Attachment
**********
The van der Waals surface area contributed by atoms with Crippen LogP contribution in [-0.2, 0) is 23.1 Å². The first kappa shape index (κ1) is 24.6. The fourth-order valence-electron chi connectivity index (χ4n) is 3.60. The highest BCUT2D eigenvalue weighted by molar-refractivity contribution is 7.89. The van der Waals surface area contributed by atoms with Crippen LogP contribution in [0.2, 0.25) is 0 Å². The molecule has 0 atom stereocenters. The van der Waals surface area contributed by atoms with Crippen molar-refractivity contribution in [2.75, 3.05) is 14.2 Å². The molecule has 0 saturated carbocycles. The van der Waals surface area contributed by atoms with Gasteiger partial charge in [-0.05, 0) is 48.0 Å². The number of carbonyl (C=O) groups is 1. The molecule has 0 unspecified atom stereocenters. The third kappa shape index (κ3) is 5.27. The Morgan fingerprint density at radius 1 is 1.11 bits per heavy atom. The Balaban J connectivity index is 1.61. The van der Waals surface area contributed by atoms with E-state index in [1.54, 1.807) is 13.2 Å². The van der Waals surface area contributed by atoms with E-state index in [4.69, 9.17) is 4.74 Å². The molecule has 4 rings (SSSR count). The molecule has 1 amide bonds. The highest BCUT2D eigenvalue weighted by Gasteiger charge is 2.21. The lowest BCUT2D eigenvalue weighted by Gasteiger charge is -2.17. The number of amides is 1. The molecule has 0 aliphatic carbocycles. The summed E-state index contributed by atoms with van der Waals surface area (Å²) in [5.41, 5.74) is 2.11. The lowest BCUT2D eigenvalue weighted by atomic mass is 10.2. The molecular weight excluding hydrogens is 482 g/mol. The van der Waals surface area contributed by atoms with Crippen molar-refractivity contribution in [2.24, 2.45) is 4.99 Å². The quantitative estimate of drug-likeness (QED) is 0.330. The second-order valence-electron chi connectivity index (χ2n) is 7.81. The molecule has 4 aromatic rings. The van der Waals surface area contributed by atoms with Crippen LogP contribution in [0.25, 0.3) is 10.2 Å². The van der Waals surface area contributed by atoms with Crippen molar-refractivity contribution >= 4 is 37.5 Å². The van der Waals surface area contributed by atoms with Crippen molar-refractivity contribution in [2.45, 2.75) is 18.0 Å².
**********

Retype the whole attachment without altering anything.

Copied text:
The van der Waals surface area contributed by atoms with Crippen LogP contribution in [-0.2, 0) is 23.1 Å². The first kappa shape index (κ1) is 24.6. The fourth-order valence-electron chi connectivity index (χ4n) is 3.60. The highest BCUT2D eigenvalue weighted by molar-refractivity contribution is 7.89. The van der Waals surface area contributed by atoms with Crippen LogP contribution in [0.2, 0.25) is 0 Å². The molecule has 0 atom stereocenters. The van der Waals surface area contributed by atoms with Crippen molar-refractivity contribution in [2.75, 3.05) is 14.2 Å². The molecule has 0 saturated carbocycles. The van der Waals surface area contributed by atoms with Gasteiger partial charge in [-0.05, 0) is 48.0 Å². The number of carbonyl (C=O) groups is 1. The molecule has 0 unspecified atom stereocenters. The third kappa shape index (κ3) is 5.27. The Morgan fingerprint density at radius 1 is 1.11 bits per heavy atom. The Balaban J connectivity index is 1.61. The van der Waals surface area contributed by atoms with E-state index in [1.54, 1.807) is 13.2 Å². The van der Waals surface area contributed by atoms with E-state index in [4.69, 9.17) is 4.74 Å². The molecule has 4 rings (SSSR count). The molecule has 1 amide bonds. The highest BCUT2D eigenvalue weighted by Gasteiger charge is 2.21. The lowest BCUT2D eigenvalue weighted by Gasteiger charge is -2.17. The number of amides is 1. The molecule has 0 aliphatic carbocycles. The summed E-state index contributed by atoms with van der Waals surface area (Å²) in [5.41, 5.74) is 2.11. The lowest BCUT2D eigenvalue weighted by atomic mass is 10.2. The molecular weight excluding hydrogens is 482 g/mol. The van der Waals surface area contributed by atoms with Crippen molar-refractivity contribution in [2.24, 2.45) is 4.99 Å². The quantitative estimate of drug-likeness (QED) is 0.330. The second-order valence-electron chi connectivity index (χ2n) is 7.81. The molecule has 4 aromatic rings. The van der Waals surface area contributed by atoms with Crippen LogP contribution in [0.25, 0.3) is 10.2 Å². The van der Waals surface area contributed by atoms with Crippen molar-refractivity contribution >= 4 is 37.5 Å². The van der Waals surface area contributed by atoms with Crippen molar-refractivity contribution in [2.45, 2.75) is 18.0 Å².